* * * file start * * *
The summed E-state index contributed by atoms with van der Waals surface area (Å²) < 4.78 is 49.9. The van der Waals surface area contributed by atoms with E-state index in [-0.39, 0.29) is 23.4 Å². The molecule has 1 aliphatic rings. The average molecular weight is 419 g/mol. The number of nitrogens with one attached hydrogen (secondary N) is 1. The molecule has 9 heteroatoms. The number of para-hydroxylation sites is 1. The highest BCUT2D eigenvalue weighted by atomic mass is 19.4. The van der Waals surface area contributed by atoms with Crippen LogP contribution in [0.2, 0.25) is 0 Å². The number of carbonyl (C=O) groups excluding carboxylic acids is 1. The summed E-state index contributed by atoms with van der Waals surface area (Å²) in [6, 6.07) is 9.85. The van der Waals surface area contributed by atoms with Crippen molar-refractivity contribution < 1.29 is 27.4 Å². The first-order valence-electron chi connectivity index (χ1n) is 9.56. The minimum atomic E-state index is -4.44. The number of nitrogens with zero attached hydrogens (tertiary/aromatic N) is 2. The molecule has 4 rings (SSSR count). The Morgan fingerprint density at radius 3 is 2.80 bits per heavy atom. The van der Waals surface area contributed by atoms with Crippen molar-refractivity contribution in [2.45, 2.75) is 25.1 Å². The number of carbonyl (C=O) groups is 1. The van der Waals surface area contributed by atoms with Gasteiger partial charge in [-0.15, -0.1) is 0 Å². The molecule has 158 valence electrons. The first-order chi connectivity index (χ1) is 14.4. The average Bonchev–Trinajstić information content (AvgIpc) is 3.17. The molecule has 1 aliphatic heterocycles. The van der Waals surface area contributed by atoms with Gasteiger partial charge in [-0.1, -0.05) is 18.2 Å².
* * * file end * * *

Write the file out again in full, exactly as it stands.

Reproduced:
The summed E-state index contributed by atoms with van der Waals surface area (Å²) < 4.78 is 49.9. The van der Waals surface area contributed by atoms with E-state index in [-0.39, 0.29) is 23.4 Å². The molecule has 1 aliphatic rings. The average molecular weight is 419 g/mol. The number of nitrogens with one attached hydrogen (secondary N) is 1. The molecule has 9 heteroatoms. The number of para-hydroxylation sites is 1. The highest BCUT2D eigenvalue weighted by atomic mass is 19.4. The van der Waals surface area contributed by atoms with Crippen LogP contribution in [0.2, 0.25) is 0 Å². The number of carbonyl (C=O) groups excluding carboxylic acids is 1. The summed E-state index contributed by atoms with van der Waals surface area (Å²) in [6, 6.07) is 9.85. The van der Waals surface area contributed by atoms with Crippen molar-refractivity contribution < 1.29 is 27.4 Å². The first-order valence-electron chi connectivity index (χ1n) is 9.56. The minimum atomic E-state index is -4.44. The number of nitrogens with zero attached hydrogens (tertiary/aromatic N) is 2. The molecule has 4 rings (SSSR count). The Morgan fingerprint density at radius 3 is 2.80 bits per heavy atom. The van der Waals surface area contributed by atoms with Crippen molar-refractivity contribution in [2.45, 2.75) is 25.1 Å². The number of carbonyl (C=O) groups is 1. The van der Waals surface area contributed by atoms with Gasteiger partial charge in [-0.15, -0.1) is 0 Å². The molecule has 158 valence electrons. The first-order chi connectivity index (χ1) is 14.4. The average Bonchev–Trinajstić information content (AvgIpc) is 3.17. The molecule has 1 aliphatic heterocycles. The van der Waals surface area contributed by atoms with Gasteiger partial charge in [-0.1, -0.05) is 18.2 Å².